After listening to both side's closing arguments, a San Diego jury finds Petco not liable to the death of a 10-year-old boy. The decision was made four years after the boy's death from rat-bite fever.
Lawyers of both sides of the case presented their arguments about the responsibility of the pet retailer regarding Aidan Pankey's death in June 12, 2013.
The Pankey family's lawyer, John H. Gomez, argued that Petco, as well as their supplier Barney's Pets, were well aware that the rats that they sell are affected by the bacteria that causes rat-bite fever and that there were already over 50 cases of rat-bite fever ever since the company started selling rats in 2001.
To counter this, Petco's lawyer stated that the company is doing everything they can to prevent the disease, and that there is no way of knowing the percentage of rats that carry the disease. What's more, they argued that among the 5 million rats sold between the years of 2001 and 2013, only 45 claims of rat-bite have been filed, with some of them still unconfirmed.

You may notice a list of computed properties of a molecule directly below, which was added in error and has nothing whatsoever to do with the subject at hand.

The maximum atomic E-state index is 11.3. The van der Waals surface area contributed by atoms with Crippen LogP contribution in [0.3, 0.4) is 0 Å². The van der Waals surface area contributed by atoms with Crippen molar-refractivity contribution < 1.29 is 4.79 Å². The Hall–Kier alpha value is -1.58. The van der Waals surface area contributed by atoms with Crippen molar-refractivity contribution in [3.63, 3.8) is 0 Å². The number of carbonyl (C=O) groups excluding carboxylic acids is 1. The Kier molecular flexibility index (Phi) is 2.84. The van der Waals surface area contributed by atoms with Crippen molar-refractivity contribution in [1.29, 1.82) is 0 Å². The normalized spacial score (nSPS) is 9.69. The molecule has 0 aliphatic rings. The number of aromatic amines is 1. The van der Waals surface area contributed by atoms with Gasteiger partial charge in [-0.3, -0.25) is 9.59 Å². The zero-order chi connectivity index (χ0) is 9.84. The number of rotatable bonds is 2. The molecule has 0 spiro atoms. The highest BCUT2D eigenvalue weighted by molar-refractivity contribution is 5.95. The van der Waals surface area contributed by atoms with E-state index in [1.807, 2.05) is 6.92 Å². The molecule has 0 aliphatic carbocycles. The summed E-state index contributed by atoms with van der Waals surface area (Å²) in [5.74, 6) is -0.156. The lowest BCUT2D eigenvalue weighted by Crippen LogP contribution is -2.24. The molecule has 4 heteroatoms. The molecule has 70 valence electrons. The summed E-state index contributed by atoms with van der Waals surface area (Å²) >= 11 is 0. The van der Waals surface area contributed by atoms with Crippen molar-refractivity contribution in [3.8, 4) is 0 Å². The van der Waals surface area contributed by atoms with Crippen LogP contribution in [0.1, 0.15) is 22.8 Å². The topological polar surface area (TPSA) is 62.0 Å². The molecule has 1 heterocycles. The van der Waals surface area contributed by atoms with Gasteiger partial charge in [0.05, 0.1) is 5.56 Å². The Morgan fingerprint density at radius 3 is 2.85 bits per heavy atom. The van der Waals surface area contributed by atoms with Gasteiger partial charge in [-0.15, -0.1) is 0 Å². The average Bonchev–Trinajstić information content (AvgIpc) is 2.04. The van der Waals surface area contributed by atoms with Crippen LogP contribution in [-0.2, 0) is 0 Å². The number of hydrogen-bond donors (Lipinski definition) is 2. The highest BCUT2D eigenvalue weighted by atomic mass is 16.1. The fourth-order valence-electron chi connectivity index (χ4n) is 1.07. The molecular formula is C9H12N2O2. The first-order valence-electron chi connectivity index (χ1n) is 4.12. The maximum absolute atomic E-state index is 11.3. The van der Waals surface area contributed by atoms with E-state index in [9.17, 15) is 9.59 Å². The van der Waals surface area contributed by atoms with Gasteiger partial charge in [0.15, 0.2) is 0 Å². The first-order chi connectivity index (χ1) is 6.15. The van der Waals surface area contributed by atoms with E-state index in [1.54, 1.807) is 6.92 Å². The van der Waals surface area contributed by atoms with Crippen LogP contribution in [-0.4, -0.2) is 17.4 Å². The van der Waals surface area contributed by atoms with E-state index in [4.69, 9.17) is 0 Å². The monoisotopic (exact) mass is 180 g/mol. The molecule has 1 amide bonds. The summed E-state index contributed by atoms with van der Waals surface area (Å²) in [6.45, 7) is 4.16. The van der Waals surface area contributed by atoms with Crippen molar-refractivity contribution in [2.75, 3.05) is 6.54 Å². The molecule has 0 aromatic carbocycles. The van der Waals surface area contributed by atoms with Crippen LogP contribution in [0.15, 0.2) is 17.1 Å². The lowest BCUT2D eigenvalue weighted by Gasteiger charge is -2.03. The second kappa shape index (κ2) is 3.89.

After deliberation, the jury found Petco and Barney's Pets not liable to the death of Aidan Pankey, stating that the company did enough to warn consumers of the risks of buying a pet rat.
In a statement, Petco expressed their agreement with the ruling, and declares their commitment to ensure the safety of their customers.
Aidan Pankey's Death
Aidan Pankey died in 2013, two weeks after purchasing a male rat he named Alex. He was brought to the hospital after developing flu-like symptoms but was sent home after doctors thought it was common flu.
He was rushed to the emergency room when his symptoms worsened, but died early the next day. His death was ruled as a result of rat-bite fever, despite not having been bitten or scratched by his pet rat.
His father, Andrew Pankey, then sued Petco and Barney's Pets, seeking $20 million for the loss of his son.
The Centers for Disease Control and Prevention (CDC) defines Rat-bite Fever (RBF) as an infectious disease that can be caused by two different bacteria depending on where you live; Streptobacillus moniliformis in North America, and Spirillum minus in Asia.
Apart from rat bites and scratches, RBF can be contracted by humans by handling rodents with the disease, or by consuming contaminated food or beverages. It cannot be passed from one person to another.
Though RBF is rare, symptoms can occur three to 10 days after exposure, and can lead to death if left untreated.